True unity will only be accomplished when each one of us communicates with others as individuals. God has given all of us the ability to think. If we choose to only follow other people, without understanding what and why the cause has been brought to our attention, we are not using that Godgiven ability. If we only hear and follow someone else’s perspective, we are failing ourselves.

I believe a better tomorrow comes from remembering yesterday and connecting with each other today in dignity and respect. My hope is that those who truly want a reconciliation and racial unity in the City of Tulsa will follow the lead set by those who rebuilt after 1921.

The lesson I’ve learned is that words make a difference. Regarding the topic at hand, my difficulty is with the word Reconciliation in particular.

Reconciliation is a word used in many contexts. Divorcing couples are asked to try to reconcile. Businesses are asked to mediate toward reconciliation. The Catholic church that I was raised in changed the name of the sacrament of Confession to Reconciliation some years ago. So given those contexts, my definition of reconciliation is one party giving-in to another, either on a few points or completely. Giving-in can lead to discontent, which can lead to anger, which can lead to complete separation or destruction. And it rarely brings people together for the long term. Only respect and forgiveness can do that.

Further, I believe that the specific word “reconciliation” as the name of a street can create issues on a practical level.

• It’s six (6) syllables, too long and too hard to spell.
• It has multiple interpretations. Does it really convey the intended result?
• It impacts people who will need to change their addresses on everything from business documents to Social Security and Veterans Administration correspondence.
• Time spent is a cost over and above any dollar expense.
• It’s too long. How many people will spell it out on their cellphones when inviting friends to meet? It will then become Recon or Rec, both of which can have negative connotations of their own. (After Note: At the 1/30/19 Council meeting, on the list of new parking meter installments, “Rec Way” is used by the City as the name for the street.)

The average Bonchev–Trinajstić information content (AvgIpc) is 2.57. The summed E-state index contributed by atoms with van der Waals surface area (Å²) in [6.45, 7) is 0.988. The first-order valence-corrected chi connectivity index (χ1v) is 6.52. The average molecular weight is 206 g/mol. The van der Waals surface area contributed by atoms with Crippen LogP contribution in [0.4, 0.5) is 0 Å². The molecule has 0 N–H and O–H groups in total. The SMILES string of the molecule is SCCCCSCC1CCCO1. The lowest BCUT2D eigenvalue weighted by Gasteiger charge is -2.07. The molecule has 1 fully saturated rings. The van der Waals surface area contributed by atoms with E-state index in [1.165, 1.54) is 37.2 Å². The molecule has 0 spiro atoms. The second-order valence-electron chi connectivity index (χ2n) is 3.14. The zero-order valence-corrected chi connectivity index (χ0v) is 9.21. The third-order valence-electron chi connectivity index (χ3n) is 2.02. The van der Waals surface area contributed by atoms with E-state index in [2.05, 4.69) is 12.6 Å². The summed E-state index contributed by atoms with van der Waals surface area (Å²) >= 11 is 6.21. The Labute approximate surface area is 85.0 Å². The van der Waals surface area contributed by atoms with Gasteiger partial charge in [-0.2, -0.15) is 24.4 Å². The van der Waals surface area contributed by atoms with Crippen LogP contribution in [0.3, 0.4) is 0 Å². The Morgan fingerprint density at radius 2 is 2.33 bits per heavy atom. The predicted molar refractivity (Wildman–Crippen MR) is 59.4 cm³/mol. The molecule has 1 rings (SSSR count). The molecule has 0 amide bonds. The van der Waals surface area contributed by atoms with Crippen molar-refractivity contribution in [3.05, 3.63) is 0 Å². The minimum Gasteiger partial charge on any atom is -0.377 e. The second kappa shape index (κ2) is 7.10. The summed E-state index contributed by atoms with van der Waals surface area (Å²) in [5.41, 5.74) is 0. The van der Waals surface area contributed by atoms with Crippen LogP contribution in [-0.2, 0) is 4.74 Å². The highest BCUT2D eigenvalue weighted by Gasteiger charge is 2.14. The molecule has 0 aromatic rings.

Since renaming the street is the goal, I would rather a simpler word be used that conveys what we all want to accomplish — RESPECT. One definition of respect is “the process of honoring someone by exhibiting care, concern, or consideration for their needs or feelings.” Plus we know how to spell it because Aretha sang it for us.

I realize that the question before us specifies Reconciliation Way. I don’t believe it’s possible tonight to make a change to RESPECT because of the rules for this public forum. While it may seem a simple matter, the potential ramifications to the status of the City of Tulsa have the possibility of being felt internationally. So although it will frustrate some who have spent time coming to these meetings in hopes of finalizing the renaming, I propose a no vote in lieu of further discussion.

And this is what I actually said in public:

I believe God put me here for a purpose.

I would like to thank those who brought to my attention that a few words in a discussion on November 7th regarding the renaming of a street could be interpreted in a way I did not intend. I do strive to not be rude or hurtful.

People who know me know that I try to see beyond the easy answers of a moment, to try to look at the whole picture, so I ask “why” a lot. I try to see things from more than one perspective because there is always more than one side to everything. But sometimes it’s hard to see other perspectives. The lesson I’ve learned is that words make a difference.

I believe a better tomorrow comes from remembering yesterday and connecting with each other today in dignity and respect.

I will always believe that each individual has the right to their own opinion, and that those who disagree with that person should listen to the content and context rather than only view the world through their own colored glasses.

About the author: Karen O’Brien, KanDo Organization LLC, can be reached at KanDoOrgLLC@gmail.

Leave a Reply

Your email address will not be published. Required fields are marked *